KEENE, N.H. (AP) — Republican presidential front-runner Donald Trump said Wednesday that if he's elected president he would send back Syrian refugees taken in by the U.S. because they may be Islamic State militants in disguise.
"I'm putting the people on notice that are coming here from Syria as part of this mass migration," Trump said during an evening rally in Keene, New Hampshire. "If I win, they're going back."
The billionaire businessman, who is leading early opinion polls, said during an hour-long speech — which included several profanities — that he was worried the refugees, who have been fleeing their country after years of civil war, could be Islamic State militants looking to get into the U.S.
"They could be ISIS, I don't know," said Trump, who questioned both the number of men in their ranks and why Syrians were fleeing their country instead of staying and fighting.
"This could be one of the great tactical ploys of all time. A 200,000-man army, maybe," he later added. "That could be possible."
Millions of Syrians, many risking their lives in crowded boats and rafts, have been fleeing a civil war that has killed more than 250,000 people since March 2011. As many as 9 million people have been displaced, including more than 4 million who have fled the country, according to the United Nations.
Secretary of State John Kerry announced earlier this month that the U.S. would significantly increase the number of migrants it takes in over the next two years, with 85,000 refugees from around the world allowed in next year and up to 100,000 in 2017.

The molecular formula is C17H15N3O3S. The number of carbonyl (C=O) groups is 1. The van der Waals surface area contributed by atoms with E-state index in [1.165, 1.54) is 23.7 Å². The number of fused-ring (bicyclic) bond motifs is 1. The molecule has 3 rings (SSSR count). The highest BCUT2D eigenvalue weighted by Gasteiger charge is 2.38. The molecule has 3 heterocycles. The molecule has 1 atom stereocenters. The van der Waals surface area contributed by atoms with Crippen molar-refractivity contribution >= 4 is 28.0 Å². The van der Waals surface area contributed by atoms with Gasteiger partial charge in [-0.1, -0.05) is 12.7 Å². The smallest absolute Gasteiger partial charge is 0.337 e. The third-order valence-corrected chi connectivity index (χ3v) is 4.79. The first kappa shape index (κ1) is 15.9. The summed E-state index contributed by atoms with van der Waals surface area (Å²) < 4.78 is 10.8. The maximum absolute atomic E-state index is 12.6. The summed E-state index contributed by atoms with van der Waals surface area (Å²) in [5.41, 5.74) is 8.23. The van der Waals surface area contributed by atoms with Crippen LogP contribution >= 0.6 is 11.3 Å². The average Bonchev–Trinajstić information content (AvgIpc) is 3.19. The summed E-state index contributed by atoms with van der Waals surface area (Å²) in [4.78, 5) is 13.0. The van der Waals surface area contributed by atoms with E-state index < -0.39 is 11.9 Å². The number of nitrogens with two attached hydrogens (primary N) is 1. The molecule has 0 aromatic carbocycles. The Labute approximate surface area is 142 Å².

That's less than some have urged, but as many, he said, as the U.S. can handle given post-Sept. 11 screening requirements and a lack of resources. Other countries, such as Germany, are accepting far more.
Trump is not the first lawmaker to raise alarms about the potential of the Islamic State group and other terrorist organizations using the refugee crisis to try to enter the United States or Europe. Some intelligence officials and Republican lawmakers have expressed similar concerns.
Trump also repeated his support Wednesday for Russia's military involvement in Syria, the same day that Russia launched airstrikes that U.S. Defense Secretary Ash Carter said appeared to have targeted areas that did not include IS militants.
Trump said President Barack Obama "looked like the JV" in his dealings with Russian President Vladimir Putin during the United Nations General Assembly this week.
In a break from his typical campaign events, Trump spoke at length about the tax policy proposal he unveiled earlier this week and said he planned to release another, on veterans' issues, in two weeks.
But he also took his typical political shots at rivals Marco Rubio and former Florida Gov. Jeb Bush, who was holding his own event about an hour away.
"Jeb Bush is down the road. They're expecting 125 people tonight," Trump taunted. His crowd numbered in the thousand.
Across the state in Bedford, Bush took questions in front of a crowd of 250 — the second time he's held a dueling event in the state with Trump. Bush never mentioned Trump by name during his speech, but said a candidate won't win by lecturing people and calling them stupid, a word Trump uses frequently on the trail.
Later, asked by reporters about Trump's comments on Syrian refugees, Bush said Trump should show "some sensitivity" to something that is a "serious challenge."
"We have an obligation to make sure that people coming here are legitimate, but send them all back? To a hellhole?" he said. "This is the same guy, by the way, that's also advocating what seems to be support of Putin and his emergence in Syria."
Associated Press writer Kathleen Ronayne contributed to this report in Bedford, New Hampshire.